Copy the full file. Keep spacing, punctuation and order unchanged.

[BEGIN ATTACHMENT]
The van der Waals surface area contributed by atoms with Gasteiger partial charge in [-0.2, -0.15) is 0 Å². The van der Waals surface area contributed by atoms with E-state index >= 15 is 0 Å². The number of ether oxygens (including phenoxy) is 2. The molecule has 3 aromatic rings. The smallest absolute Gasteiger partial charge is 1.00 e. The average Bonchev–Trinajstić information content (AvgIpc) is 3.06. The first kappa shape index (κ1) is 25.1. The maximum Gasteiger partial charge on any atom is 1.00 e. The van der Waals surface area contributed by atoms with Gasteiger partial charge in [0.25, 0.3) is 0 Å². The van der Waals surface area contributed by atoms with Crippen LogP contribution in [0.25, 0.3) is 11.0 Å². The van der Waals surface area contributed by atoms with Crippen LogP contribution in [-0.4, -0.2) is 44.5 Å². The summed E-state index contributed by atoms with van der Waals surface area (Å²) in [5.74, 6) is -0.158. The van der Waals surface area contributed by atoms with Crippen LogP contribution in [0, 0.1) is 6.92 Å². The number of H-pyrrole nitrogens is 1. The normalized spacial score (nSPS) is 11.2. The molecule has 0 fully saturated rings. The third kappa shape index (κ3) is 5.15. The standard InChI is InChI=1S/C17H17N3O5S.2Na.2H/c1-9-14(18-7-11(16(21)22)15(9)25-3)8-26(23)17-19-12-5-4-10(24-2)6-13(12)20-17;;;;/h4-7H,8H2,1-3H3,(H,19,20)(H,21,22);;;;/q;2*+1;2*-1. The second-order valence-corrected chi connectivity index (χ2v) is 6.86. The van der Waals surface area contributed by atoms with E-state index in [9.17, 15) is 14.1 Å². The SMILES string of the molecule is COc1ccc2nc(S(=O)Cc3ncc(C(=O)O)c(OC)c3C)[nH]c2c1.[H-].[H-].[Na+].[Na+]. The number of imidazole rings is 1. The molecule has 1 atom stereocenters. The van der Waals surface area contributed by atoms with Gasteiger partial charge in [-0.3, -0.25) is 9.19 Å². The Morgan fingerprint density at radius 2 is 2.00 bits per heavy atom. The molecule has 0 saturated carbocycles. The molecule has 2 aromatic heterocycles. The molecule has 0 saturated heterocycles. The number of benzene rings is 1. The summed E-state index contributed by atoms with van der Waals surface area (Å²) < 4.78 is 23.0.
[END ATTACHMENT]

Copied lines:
The van der Waals surface area contributed by atoms with Gasteiger partial charge in [-0.2, -0.15) is 0 Å². The van der Waals surface area contributed by atoms with E-state index >= 15 is 0 Å². The number of ether oxygens (including phenoxy) is 2. The molecule has 3 aromatic rings. The smallest absolute Gasteiger partial charge is 1.00 e. The average Bonchev–Trinajstić information content (AvgIpc) is 3.06. The first kappa shape index (κ1) is 25.1. The maximum Gasteiger partial charge on any atom is 1.00 e. The van der Waals surface area contributed by atoms with Gasteiger partial charge in [0.25, 0.3) is 0 Å². The van der Waals surface area contributed by atoms with Crippen LogP contribution in [0.25, 0.3) is 11.0 Å². The van der Waals surface area contributed by atoms with Crippen LogP contribution in [-0.4, -0.2) is 44.5 Å². The summed E-state index contributed by atoms with van der Waals surface area (Å²) in [5.74, 6) is -0.158. The van der Waals surface area contributed by atoms with Crippen LogP contribution in [0, 0.1) is 6.92 Å². The number of H-pyrrole nitrogens is 1. The normalized spacial score (nSPS) is 11.2. The molecule has 0 fully saturated rings. The third kappa shape index (κ3) is 5.15. The standard InChI is InChI=1S/C17H17N3O5S.2Na.2H/c1-9-14(18-7-11(16(21)22)15(9)25-3)8-26(23)17-19-12-5-4-10(24-2)6-13(12)20-17;;;;/h4-7H,8H2,1-3H3,(H,19,20)(H,21,22);;;;/q;2*+1;2*-1. The second-order valence-corrected chi connectivity index (χ2v) is 6.86. The van der Waals surface area contributed by atoms with E-state index in [9.17, 15) is 14.1 Å². The SMILES string of the molecule is COc1ccc2nc(S(=O)Cc3ncc(C(=O)O)c(OC)c3C)[nH]c2c1.[H-].[H-].[Na+].[Na+]. The number of imidazole rings is 1. The molecule has 1 atom stereocenters. The van der Waals surface area contributed by atoms with Gasteiger partial charge in [-0.3, -0.25) is 9.19 Å². The Morgan fingerprint density at radius 2 is 2.00 bits per heavy atom. The molecule has 0 saturated carbocycles. The molecule has 2 aromatic heterocycles. The molecule has 0 saturated heterocycles. The number of benzene rings is 1. The summed E-state index contributed by atoms with van der Waals surface area (Å²) < 4.78 is 23.0.